Synonyms for openembedded or Related words with openembedded
Examples of "openembedded"
-Core" Project ("OE-Core" for short) resulted from the merge of the Yocto Project with
. This is the most recent version of
and many of the OE-dev recipes are available in OE-Core. Newer versions of package recipes may only get ported for
-Classic, the configurations from Base- to the UI-Layer can be supplemented by various Linux distributions. The following list is available for
can be installed and automatically updated via Git.
Linux distribution supports several i.MX platforms.
Recipes in the old
-Classic were all found in one place. In the new
-Core, the structure has changed into meta layers to make adding custom recipes easier.
Project" ("OE" for short, but mostly called "OE-dev", following the name of the mailing list) was created by Chris Larson, Michael Lauer, and Holger Schurig, merging the achievements of OpenZaurus with contributions from projects like Familiar Linux and OpenSIMpad into a common codebase.
superseded these projects and was used to build any of them from the same code base. Stable maintenance builds exist for the old
-Classic, although most development is, or will be, based on the new
-Core in the future.
OPIE images and applications can be built for most devices supported by
the ARM, MIPS, PowerPC and x86/x86 64 architectures. A key part of this is an open source build system, based around the
architecture, that enables developers to create their own Linux distribution specific to their environment. This reference implementation of
is called Poky.
The Ångström distribution is in "cooptition" with Poky Linux. Ångström is based on the
project, specifically the
-Core (OE-Core) layer. While both Ångström and Poky Linux are based on OE-Core, mostly utilize the same toolchain and are both officially "Yocto compatible", only Poky Linux is officially part of the Yocto Project.
distribution is (as of 2016) the only actively maintained Linux distribution for the iPAQ models, by way of the meta-handheld layer.
Additional software and firmware releases can be downloaded prebuilt directly from the IGEP Community GIT repositories or compiled using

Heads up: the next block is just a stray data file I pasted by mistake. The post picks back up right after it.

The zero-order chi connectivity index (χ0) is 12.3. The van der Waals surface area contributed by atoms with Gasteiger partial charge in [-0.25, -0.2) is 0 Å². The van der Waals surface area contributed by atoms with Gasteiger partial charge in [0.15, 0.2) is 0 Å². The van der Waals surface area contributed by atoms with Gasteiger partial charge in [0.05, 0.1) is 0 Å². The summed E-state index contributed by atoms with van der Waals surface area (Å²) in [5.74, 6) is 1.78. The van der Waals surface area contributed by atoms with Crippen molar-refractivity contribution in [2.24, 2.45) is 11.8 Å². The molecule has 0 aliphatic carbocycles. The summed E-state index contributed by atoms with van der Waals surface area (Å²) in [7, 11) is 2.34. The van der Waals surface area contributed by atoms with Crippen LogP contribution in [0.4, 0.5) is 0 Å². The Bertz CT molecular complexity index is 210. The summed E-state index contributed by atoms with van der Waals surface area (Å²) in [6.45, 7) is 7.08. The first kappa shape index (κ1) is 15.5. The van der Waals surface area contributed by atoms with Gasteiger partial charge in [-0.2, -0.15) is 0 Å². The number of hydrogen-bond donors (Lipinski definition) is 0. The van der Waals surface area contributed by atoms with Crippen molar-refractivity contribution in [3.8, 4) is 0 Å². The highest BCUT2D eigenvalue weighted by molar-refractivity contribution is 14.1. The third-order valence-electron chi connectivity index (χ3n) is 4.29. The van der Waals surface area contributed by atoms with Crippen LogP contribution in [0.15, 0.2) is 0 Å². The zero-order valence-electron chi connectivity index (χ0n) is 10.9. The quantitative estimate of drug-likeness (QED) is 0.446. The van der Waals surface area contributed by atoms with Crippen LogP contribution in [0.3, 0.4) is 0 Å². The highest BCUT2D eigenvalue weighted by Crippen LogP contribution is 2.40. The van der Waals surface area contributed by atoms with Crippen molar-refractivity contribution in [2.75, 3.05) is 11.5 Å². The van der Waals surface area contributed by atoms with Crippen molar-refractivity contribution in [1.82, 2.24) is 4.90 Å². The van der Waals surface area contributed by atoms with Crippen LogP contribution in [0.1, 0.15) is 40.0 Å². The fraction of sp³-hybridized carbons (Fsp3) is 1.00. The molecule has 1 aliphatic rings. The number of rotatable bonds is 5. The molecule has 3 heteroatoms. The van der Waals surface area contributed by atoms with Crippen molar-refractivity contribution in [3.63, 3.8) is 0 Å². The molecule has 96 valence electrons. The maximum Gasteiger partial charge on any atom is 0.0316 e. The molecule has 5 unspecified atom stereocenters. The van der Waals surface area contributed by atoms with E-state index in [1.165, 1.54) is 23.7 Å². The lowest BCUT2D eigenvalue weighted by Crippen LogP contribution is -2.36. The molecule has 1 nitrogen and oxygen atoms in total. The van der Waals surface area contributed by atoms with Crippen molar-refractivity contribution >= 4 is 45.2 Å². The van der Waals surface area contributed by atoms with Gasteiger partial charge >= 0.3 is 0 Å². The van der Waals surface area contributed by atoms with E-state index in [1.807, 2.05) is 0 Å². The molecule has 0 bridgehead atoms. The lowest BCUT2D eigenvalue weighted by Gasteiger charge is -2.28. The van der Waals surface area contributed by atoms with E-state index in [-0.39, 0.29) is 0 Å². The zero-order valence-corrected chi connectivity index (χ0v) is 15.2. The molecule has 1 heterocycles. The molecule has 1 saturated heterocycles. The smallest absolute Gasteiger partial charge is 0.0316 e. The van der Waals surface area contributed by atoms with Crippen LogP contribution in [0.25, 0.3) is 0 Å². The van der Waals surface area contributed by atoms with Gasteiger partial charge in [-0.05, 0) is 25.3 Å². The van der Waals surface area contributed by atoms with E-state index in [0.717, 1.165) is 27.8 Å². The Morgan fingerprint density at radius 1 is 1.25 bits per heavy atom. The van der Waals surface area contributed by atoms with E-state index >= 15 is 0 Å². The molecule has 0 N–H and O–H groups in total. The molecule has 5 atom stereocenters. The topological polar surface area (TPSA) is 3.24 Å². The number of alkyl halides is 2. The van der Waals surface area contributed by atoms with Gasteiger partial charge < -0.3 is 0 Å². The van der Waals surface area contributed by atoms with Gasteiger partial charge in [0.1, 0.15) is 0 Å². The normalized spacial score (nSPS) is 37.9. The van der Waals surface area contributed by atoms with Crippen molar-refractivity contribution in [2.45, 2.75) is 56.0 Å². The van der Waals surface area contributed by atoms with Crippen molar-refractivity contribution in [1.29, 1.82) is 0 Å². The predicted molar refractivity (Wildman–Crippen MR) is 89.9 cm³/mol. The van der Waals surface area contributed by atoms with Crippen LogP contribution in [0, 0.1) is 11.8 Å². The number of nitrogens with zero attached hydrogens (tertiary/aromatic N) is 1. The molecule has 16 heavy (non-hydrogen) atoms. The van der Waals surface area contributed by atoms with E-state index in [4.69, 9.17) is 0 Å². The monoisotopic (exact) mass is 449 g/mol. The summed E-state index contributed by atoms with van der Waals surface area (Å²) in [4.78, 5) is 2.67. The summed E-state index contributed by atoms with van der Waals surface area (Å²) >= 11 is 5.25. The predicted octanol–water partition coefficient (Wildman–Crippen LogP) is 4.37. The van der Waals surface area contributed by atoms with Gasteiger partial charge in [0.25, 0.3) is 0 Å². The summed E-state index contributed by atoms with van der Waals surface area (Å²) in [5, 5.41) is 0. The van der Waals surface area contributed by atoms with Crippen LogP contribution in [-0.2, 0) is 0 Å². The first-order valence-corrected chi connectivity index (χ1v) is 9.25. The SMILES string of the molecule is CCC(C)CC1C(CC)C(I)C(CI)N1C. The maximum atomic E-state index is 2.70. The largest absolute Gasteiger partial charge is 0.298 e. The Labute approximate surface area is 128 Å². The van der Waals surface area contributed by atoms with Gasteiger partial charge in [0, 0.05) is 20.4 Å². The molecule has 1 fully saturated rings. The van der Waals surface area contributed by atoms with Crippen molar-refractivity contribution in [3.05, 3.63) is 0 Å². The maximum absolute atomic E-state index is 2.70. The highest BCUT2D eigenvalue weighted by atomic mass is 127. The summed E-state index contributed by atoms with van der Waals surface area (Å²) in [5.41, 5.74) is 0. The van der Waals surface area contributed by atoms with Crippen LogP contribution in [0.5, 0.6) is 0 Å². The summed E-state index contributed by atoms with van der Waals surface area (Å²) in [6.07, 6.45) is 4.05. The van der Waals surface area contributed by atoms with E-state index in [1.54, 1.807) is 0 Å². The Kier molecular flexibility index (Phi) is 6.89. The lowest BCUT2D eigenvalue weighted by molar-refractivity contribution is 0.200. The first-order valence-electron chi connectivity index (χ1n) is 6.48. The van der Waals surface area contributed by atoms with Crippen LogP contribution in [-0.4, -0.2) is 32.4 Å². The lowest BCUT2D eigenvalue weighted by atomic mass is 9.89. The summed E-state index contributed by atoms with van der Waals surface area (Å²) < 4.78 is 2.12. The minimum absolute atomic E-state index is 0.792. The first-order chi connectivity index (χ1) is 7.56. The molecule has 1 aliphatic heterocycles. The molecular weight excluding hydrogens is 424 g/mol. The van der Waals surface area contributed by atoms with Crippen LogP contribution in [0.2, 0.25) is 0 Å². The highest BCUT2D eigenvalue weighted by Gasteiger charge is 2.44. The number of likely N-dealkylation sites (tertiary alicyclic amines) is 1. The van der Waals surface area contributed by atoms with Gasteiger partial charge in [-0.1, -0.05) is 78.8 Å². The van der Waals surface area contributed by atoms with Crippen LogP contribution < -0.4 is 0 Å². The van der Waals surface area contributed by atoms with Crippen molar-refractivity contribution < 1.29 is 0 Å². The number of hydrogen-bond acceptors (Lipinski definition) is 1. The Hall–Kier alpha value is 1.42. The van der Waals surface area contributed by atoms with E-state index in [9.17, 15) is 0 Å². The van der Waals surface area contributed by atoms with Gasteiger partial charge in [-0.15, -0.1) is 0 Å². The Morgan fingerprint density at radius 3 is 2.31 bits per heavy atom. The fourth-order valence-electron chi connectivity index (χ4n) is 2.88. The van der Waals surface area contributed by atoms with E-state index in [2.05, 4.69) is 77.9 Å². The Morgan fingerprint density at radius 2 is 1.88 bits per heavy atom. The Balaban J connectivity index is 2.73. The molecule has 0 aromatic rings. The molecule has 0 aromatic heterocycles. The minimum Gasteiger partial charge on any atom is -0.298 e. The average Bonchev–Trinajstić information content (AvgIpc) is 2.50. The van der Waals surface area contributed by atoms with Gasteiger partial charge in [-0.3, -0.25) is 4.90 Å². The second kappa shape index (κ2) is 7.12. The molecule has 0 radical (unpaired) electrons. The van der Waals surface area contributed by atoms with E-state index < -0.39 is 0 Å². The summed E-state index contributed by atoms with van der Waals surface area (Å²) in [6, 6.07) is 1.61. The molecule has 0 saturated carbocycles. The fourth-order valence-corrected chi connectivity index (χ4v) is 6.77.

In addition to building a custom OpenZaurus image using
metadata, The OpenZaurus distribution can be acquired in three variations for each version release.
Version 4.00 available from January 2009 has joined
project offering a wider selection of packages and recipes for a variety of embedded devices.
The Yocto Project is a Linux Foundation workgroup whose goal is to produce tools and processes that will enable the creation of Linux distributions for embedded software that are independent of the underlying architecture of the embedded software itself. The project was announced by the Linux Foundation in 2010. In March 2011, the project aligned itself with
, an existing framework with similar goals, with the result being The
BitBake is a make-like build tool with the special focus of distributions and packages for embedded Linux cross compilation although it is not limited to that. It is inspired by Portage, which is the package management system used by the Gentoo Linux distribution. BitBake existed for some time in the
project until it was separated out into a standalone, maintained, distribution-independent tool. BitBake is co-maintained by the Yocto Project and the
is a software framework used for creating Linux distributions aimed for, but not restricted to, embedded devices. The build system is based on BitBake recipes, which behave like Gentoo Linux ebuilds.
SHR (formerly Stable Hybrid Release) is a community-driven Linux distribution for smartphones which is based on
and the FSO framework. Several different graphical toolkits are made available, such as GTK+ and Qt.
Familiar Linux has not been updated since 2007-03-08 and therefore could be classified as abandonware. Their Wiki returns a dead link. Several contributors have shifted their efforts to the Angstrom distribution or
Jornada Linux Mobility Edition or JLime is a Linux distribution originally aimed for the HP Jornada platform. It was created in late 2003 by Kristoffer Ericson and Henk Brunstin. It is developed using the
Other options include Green Hills Software's MULTI IDE, the GNU GCC Toolchain for the Blackfin processor family, the
project, National Instruments' LabVIEW Embedded Module, or Microsoft Visual Studio through use of AxiomFount's AxiDotNet software.
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